Local Business

Thursday, Nov 14 2013 04:46 PM

Railroads back retrofitting of older tank cars

By THE ASSOCIATED PRESS

OMAHA, Neb. -- Proposed new safety standards for rail cars that haul flammable liquids gained support from U.S. railroads Thursday, but it's not yet clear whether the companies that own most of those cars will support the upgrades to prevent leaks.

The Pipeline and Hazardous Materials Safety Administration is considering a plan intended to fix a dangerous design flaw in a rail car commonly used to haul oil and other hazardous liquids from coast to coast.

Safety experts say the soda-can shaped car, known as the DOT-111, has a tendency to split open during derailments and other major accidents.

Concerns about the tank cars are higher now because of the fiery train crash in July in Lac Megantic, Quebec -- near the Maine border -- that killed 48 people, and because railroads are hauling significantly more crude oil.

It is also an opportune time to improve safety standards because many oil producers and refiners are investing in new cars to handle the surge in domestic oil production. The number of carloads of oil railroads are delivering jumped to 233,811 last year from 10,000 in 2009, and in the first nine months of 2013, railroads delivered 319,901 carloads of oil.

U.S. railroads are supporting new safety standards for rail cars that haul flammable liquids to address flaws that can allow crude oil, ethanol and other substances to leak during accidents.

The Association of American Railroads said Thursday that railroads support making upgrades to the fleet of 92,000 tank cars that carry flammable liquids. Of those, 14,000 cars are newer cars built to current safety standards.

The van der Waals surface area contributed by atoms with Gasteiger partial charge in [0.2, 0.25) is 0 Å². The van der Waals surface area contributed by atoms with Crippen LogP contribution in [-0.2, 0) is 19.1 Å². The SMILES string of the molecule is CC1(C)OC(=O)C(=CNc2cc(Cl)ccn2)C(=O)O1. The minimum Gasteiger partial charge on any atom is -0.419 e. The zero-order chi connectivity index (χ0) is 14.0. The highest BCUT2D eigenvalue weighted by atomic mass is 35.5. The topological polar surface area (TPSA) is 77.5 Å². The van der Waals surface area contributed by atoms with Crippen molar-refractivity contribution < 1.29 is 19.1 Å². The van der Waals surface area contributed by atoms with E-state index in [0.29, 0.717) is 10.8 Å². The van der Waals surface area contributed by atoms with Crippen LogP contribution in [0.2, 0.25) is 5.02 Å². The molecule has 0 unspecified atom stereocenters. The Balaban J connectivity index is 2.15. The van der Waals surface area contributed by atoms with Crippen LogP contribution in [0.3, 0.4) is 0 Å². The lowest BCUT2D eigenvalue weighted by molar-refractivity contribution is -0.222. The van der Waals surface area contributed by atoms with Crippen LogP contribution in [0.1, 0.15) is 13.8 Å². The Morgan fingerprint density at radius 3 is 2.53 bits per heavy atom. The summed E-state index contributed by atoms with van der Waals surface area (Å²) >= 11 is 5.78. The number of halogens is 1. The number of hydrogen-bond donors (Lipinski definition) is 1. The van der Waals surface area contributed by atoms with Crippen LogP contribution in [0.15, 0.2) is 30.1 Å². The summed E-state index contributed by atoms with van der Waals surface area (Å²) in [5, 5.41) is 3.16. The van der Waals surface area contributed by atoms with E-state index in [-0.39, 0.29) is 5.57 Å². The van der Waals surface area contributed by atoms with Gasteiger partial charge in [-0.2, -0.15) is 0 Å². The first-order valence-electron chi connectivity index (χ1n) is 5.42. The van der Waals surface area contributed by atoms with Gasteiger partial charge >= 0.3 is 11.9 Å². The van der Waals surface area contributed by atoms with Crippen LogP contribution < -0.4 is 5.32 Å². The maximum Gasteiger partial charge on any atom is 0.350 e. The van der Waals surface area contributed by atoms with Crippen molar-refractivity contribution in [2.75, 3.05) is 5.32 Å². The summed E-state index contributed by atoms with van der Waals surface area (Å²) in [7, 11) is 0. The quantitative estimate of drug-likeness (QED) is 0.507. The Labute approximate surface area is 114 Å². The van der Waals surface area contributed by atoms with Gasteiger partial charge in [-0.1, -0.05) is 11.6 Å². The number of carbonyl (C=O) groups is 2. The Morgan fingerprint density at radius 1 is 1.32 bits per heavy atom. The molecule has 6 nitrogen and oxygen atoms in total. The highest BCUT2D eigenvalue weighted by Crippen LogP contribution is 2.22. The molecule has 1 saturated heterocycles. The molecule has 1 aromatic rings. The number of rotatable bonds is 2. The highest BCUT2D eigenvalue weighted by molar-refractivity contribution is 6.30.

"We want to aggressively move on phasing these out," Ed Hamberger, president of the railroad trade group, said of the older cars.

Railroads generally don't own the tank cars. The oil and chemical companies that own them will also likely comment on the proposed rule before the agency's Dec. 5 deadline. Public comments on the proposed safety rules are also welcome and may be submitted online athttp://1.usa.gov/17VXnqi .

The proposed changes include requiring cars to have a thicker steel shell, better heat protection and better protection for valves on the tank cars. The rules would also require high-capacity relief valves and new designs to prevent outlets on the bottom of the car from opening during an accident.

Last year, The Associated Press reviewed 20 years of federal rail accident data involving DOT-111 cars used to haul ethanol and found that the cars had been breached in at least 40 serious accidents since 2000. In the previous decade, there were just two breaches.

The National Transportation Safety Board has said the older DOT-111 cars have a steel shell that is too thin to resist puncture in accidents, and the ends of the car are vulnerable to ruptures. Valves used for unloading and other exposed fittings on the tops of the tankers can also break during rollovers.

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